Instructor: Anil Maheshwari,

Office: School of Computer Science, Carleton University, Ottawa, Canada K1S 5B6, Room 5125bHP, Herzberg Building,

E-mail: anil@scs.carleton.ca,

www: http://www.scs.carleton.ca/~anil

Office Hours: Tuesday from 10:00 to 11:30 or walk in when door is open, or send an e-mail.

Office Hours (TA --> Darryl Hill)

What is it about (a.k.a. Calender description):

A second course on the design and analysis of algorithms. Topics include: advanced recurrence relations, algebraic complexity, advanced graph algorithms, amortized analysis, algorithms for NP-complete problems, randomized algorithms.

Focus will be on the last three topics, likely in the reverse order. Course will require proofs - most often including probability. You should be familiar with basic graph algorithms (dfs,bfs,MST,SSSP), basic data structures (dynamic trees, heaps, order statistics), analysis of algorithms (recurrences, substitution), and some ideas on how to prove the correctness of an algorithm (induction, contradiction, ..)

Topics that will likely be covered include: Approximation algorithms for vertex cover (including FPTs), set cover, subset sum, TSP, clustering problems. Probabilistic inequalities including Markov, Chebyshev, and Chernoff. Randomized algorithms for linear programming and rounding technique, routing, BSP, min-cut, closest pair, fingerprinting, Max3SAT, load balancing, knapsack, MST. Max Flow and its applications. Data structures with amortized analysis flavor.

Secondary: Cormen et al. (CLRS) Algorithms (MIT Press 2009), and Dasgupta, Papadimitriou, Vazirani's Algorithms (McGraw 2007).

I have some ClassNotes for another course, and may land up touching some material from there.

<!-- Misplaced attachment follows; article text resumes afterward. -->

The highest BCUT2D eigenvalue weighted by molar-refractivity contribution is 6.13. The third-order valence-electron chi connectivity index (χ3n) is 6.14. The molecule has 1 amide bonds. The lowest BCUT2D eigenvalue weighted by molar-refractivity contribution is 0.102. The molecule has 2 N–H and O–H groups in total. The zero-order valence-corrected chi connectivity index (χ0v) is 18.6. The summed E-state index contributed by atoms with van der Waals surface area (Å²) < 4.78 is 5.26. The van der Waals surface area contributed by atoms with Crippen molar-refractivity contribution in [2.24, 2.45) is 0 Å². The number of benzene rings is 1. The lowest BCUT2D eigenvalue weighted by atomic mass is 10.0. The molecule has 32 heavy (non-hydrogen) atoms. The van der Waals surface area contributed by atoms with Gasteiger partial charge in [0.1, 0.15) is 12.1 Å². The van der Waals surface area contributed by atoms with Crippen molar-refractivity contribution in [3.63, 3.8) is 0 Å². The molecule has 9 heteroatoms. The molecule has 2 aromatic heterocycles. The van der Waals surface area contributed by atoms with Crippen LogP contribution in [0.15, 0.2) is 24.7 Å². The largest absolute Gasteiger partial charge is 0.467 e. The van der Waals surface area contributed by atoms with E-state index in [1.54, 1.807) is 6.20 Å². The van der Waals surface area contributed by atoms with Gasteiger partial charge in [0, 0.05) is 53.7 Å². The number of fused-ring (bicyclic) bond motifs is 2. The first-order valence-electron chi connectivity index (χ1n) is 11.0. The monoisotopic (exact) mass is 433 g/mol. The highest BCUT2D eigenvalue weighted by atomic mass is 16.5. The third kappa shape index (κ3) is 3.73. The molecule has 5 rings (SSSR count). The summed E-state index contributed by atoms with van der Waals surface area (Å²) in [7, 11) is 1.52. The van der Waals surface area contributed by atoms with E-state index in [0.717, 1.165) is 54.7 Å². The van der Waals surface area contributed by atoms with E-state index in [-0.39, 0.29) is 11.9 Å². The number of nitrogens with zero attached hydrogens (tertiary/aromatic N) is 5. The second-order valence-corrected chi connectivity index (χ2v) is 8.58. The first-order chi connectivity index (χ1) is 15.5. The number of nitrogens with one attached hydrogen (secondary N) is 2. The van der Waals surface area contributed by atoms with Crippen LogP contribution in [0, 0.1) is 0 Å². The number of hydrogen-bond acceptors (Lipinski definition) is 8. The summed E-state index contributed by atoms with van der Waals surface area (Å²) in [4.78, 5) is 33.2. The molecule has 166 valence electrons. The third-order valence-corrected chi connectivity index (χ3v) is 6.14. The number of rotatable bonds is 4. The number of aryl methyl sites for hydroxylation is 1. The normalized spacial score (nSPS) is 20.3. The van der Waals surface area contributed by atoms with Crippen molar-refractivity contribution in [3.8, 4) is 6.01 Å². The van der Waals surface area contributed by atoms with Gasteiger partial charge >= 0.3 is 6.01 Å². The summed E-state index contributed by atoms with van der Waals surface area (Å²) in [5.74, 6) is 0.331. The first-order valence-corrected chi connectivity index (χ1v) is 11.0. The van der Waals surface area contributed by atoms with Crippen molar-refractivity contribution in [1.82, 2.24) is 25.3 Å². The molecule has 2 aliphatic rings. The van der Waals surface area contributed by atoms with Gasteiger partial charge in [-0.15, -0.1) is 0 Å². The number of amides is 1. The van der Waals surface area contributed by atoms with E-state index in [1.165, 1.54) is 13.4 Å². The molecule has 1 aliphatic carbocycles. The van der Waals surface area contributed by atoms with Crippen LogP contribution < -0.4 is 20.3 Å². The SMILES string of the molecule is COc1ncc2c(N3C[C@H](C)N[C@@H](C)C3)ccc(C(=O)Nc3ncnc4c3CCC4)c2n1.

**Course References:****
**(Leighton) F.T. Leighton, "Introduction to parallel
architectures and algorithms", Morgan Kaufman.

(Knuth) D.E. Knuth, "The art of computer programming", Vol. 1,2,3 Addison-Wesley.

(Kozen) Dexter Kozen, "The design and analysis of Algorithms", Springer 1992

(Tarjan) Robert Tarjan, " Data structures and algorithms", SIAM Press.

(Motwani/Raghavan) R. Motwani and P. Raghavan, "Randomized Algorithms".

(CLRS) Introduction to Algorithms, Cormen Leiserson Rivest and Stein (3rd Edition)

(Dasgupta, Papadimitriou, Vazirani. "Algorithms", McGraw.

(MU) Mitzenmacher and Upfal, "Probability and Computing" Cambridge 2005

Some Journal/Conference Articles.

**Course evaluation****: **

6 Assignments: 3**0**%

Assignment |
Due Date |

Zero |
Never |

I |
Sept 20 |

II |
Oct 04 |

III |
Oct 30 |

IV |
Nov 08 |

V |
Nov 22 |

VI |
Dec 06 |

Note: All Assignments are due at the start of the class.
Solutions will be provided in the class.

Quizzes: 10%

During the class - expect about one quiz/week and